It got French outside of the classroom (promoting your program!)
It got students to participate in a cultural activity
Students learned about French products through the prizes that were awarded
It was fun!

Happy Spring.  P.S. No one was able to tag the French teacher!  Huzzah!



Sunday, January 4, 2015

National French Week 2014

Bonjour!  It's been a while since I've blogged because I've been even busier than usual with life at school.  This fall I decided to go ALL OUT celebrating National French Week!  I was able to do this thanks to the fact that I now have a colleague teaching middle school French, and we worked together!  We met over the summer to brainstorm.  We chose the top 5 reasons that students at our school should study French.  Then we figured out how to get these reasons outside of our classrooms in as many ways as possible.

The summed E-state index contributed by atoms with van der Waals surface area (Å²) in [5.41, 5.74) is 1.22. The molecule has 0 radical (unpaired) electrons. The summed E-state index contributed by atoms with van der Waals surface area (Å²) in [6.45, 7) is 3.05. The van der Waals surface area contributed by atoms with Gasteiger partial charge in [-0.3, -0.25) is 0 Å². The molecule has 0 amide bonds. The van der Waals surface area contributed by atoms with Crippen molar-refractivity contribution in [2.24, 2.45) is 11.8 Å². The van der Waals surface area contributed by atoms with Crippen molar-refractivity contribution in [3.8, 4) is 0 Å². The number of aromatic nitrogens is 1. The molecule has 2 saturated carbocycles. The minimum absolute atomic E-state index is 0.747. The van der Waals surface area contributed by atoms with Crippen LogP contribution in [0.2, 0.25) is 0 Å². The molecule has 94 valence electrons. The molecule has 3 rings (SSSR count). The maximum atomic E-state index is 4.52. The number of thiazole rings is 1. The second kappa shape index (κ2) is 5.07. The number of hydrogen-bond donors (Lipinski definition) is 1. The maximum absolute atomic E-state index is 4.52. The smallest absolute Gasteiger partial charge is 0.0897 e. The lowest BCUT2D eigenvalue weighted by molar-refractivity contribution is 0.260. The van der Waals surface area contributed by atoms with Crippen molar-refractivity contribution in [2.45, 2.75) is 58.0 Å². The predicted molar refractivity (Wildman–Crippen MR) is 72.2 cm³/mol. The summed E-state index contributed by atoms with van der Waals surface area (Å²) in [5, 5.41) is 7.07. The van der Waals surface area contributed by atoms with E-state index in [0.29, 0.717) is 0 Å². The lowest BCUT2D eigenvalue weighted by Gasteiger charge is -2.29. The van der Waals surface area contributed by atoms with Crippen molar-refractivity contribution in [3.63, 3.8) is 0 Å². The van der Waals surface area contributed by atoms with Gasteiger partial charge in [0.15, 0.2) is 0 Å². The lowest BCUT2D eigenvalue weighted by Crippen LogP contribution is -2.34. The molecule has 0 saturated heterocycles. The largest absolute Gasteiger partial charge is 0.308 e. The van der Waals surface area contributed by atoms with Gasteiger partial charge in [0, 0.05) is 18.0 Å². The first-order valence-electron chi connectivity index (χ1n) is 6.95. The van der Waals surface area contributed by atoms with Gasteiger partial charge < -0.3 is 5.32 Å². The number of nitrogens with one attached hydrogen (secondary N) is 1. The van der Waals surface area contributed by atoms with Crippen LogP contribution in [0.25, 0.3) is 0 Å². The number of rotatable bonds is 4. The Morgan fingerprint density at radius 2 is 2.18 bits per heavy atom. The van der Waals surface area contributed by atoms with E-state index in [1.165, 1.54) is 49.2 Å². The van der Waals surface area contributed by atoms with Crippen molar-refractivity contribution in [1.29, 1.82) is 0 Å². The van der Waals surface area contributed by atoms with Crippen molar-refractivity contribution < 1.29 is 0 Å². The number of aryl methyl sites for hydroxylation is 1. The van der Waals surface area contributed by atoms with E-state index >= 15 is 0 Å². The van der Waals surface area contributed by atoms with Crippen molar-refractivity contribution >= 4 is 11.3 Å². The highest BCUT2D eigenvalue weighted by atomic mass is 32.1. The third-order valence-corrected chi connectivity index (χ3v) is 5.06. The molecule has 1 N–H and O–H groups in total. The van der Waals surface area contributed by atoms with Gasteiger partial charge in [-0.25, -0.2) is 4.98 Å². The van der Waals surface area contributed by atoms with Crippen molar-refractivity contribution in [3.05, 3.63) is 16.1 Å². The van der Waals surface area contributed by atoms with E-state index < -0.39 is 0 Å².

I live in Michigan in the Detroit area.  Here are our top 5 reasons to learn French:
  1. French is the official language of approximately 50 countries.  (I have found over the years that very few people understand this.  We French teachers should be shouting it from the mountain tops!  In fact, while we were putting up our display, two parents stopped to observe and told us they had no idea that this was the case!)  
  2. The number of French-speakers is expected to triple in the next several decades. (from an article in USA Today, 2014)
  3. Detroit was founded by a Frenchman.
  4. There are more than 300 French companies in Michigan. (French-American Chamber of Commerce)